Japanese trade agreements raise questions about US feed corn imports

By Aerin Einstein-Curtis

- Last updated on GMT

New trade agreements in Japan may bring more competition for US feed corn importers, but are not expected to ‘significantly’ alter feed imports.

The US Department of Agriculture (USDA) released details of an assessment on feed ingredient exports to Japan earlier this week in a report​ from the Foreign Agricultural Service.

Despite the impending start of new free trade agreements for Japan with the European Union and the other 10 members of the Compressive and Progressive Trans-Pacific Partnership (CPTPP), the country is not anticipated to greatly alter its imports of US corn for use in animal feed, said the agricultural specialist.

However, it could increase competition.

“The Comprehensive and Progressive Trans-Pacific Partnership (CPTPP) agreement will enter into force on December 30, 2018, and a free trade agreement between Japan and the European Union is expected to enter into force on February 1, 2019,” the specialist said. “The two agreements could bring about a limited increase in market competition for US corn products as both agreements contain tariff concessions for a range of corn products.”

In 2017, Japan imported about 15.3m metric tons (MT) of corn or corn ingredients, the USDA reported.

In both value and volume, the US accounted for about 80% of Japan’s imports and the overall market value was about $3.09bn.

“Because Japan imports a limited amount of corn from the CPTPP and the EU Member States, tariff concessions for corn under these trade agreements are not expected to significantly affect Japan’s imports,” ​the specialist added.

Japan has been one of the top three markets for US corn, said the US Grains Council. In the 2016/17 marketing year, Japan accounted for about 21% of the export market, coming behind Mexico.

Trade deals and US feed exports

The Japanese government has submitted a bill to approve the Japan-EU Economic Partnership Agreement, and the bill is anticipated to pass in December, the specialist said. If approved it would take effect in February.

The country also finished the procedures needed to ratify the CPTPP earlier this year, and the agreement is expected to take effect at the end of December, the specialist said.

Both trade agreements include tariffs reductions for some products, however, the tariff on corn for use in animal feed was already at zero.

“As corn is the principle ingredient for compound feed and Japan relies heavily on corn imports, tariffs are set at zero for feed,” ​the specialist said. “Tariffs are also set at zero within the tariff rate quotas (TRQ) established for corn for manufacturing cornstarch, for ‘feeding purposes,’ and for manufacturing corn flakes, ethyl alcohol, or distilled alcoholic beverages.”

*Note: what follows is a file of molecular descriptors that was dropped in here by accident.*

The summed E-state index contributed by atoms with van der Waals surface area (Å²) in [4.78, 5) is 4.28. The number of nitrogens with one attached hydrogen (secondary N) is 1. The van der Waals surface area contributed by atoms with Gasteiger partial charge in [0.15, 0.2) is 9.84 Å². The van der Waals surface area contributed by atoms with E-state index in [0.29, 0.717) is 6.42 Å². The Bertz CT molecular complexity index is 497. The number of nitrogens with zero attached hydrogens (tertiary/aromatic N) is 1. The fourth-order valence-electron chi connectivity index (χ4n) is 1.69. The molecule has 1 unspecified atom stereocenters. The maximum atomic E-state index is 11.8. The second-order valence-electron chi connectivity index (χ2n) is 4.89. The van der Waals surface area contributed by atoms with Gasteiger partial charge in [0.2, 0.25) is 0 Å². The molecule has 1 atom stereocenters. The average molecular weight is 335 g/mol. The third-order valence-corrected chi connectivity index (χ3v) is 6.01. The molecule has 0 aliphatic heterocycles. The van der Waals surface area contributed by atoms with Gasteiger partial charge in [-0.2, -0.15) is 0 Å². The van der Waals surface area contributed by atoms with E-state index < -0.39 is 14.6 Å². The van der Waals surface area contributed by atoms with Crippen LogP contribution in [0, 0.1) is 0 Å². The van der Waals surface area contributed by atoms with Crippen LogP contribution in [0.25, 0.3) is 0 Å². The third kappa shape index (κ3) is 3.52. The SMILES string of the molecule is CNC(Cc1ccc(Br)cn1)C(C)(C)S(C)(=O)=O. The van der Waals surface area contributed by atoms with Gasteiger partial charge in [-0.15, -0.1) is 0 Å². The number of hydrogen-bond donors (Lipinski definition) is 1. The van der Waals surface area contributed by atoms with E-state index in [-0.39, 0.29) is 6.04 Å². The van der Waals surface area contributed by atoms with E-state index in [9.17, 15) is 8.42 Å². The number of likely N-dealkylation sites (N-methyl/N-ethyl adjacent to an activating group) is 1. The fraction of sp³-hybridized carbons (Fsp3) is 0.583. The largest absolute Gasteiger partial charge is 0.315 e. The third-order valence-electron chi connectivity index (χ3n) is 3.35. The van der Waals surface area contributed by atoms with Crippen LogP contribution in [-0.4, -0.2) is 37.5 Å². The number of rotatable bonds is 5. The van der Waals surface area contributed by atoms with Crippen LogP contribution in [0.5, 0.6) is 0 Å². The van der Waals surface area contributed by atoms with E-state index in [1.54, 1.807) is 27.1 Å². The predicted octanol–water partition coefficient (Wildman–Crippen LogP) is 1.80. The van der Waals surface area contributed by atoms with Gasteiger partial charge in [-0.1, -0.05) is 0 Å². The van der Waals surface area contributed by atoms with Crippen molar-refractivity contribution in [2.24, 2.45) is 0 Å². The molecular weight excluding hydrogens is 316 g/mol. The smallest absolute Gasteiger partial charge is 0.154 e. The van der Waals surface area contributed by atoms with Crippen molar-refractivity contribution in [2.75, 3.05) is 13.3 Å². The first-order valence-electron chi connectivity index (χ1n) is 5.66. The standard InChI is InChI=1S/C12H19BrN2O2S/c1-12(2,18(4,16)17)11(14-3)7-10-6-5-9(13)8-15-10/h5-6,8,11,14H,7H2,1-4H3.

In 2017, Japan imported about 15.3m MT of corn, with about 75% of the imported corn intended for use in animal feed, the USDA said. “Japanese corn production (excluding sweet corn) is negligible​,” the department added.

There is a 3% tariff on corn “intended to be used for other purposes,”​ the specialist said. This corn may be slated for use in corn grits, meal or flour and Japan imported about 67,000 MT of corn of this type in 2017. The US supplied 90% by volume and 86.6% by value of that corn.

Additionally, there is an “ad valorem duty of 50% or a specific duty of 12 yen/kg”​ to imports of corn considered “corn not elsewhere specified”​ (NES), the department said. In the CPTPP agreement, this duty has been cut for specific corn products coming from Peru, but the duty is not otherwise altered.

“When the use of corn (whether for feed or cornstarch, etc.) is unknown at the time of importation, importers temporarily enter their corn under the Corn NES HS code,”​ the specialist said. “Because of this, trade statistics typically indicate more than one million MT of corn is imported under this category per year. However, it is believed that the majority of corn imported under this HS code is eventually re-categorized under the feed or cornstarch HS codes and subjected to the tariffs established for those codes.”

The amount of corn imported for use in feed increased from 2015 about 9.87m metric tons to 10.18m metric tons in 2017, the USDA reported.

The total amount of corn imports, other than seeds, coming from the US grew from 11.8m metric tons in 2015 to 12m in 2017.

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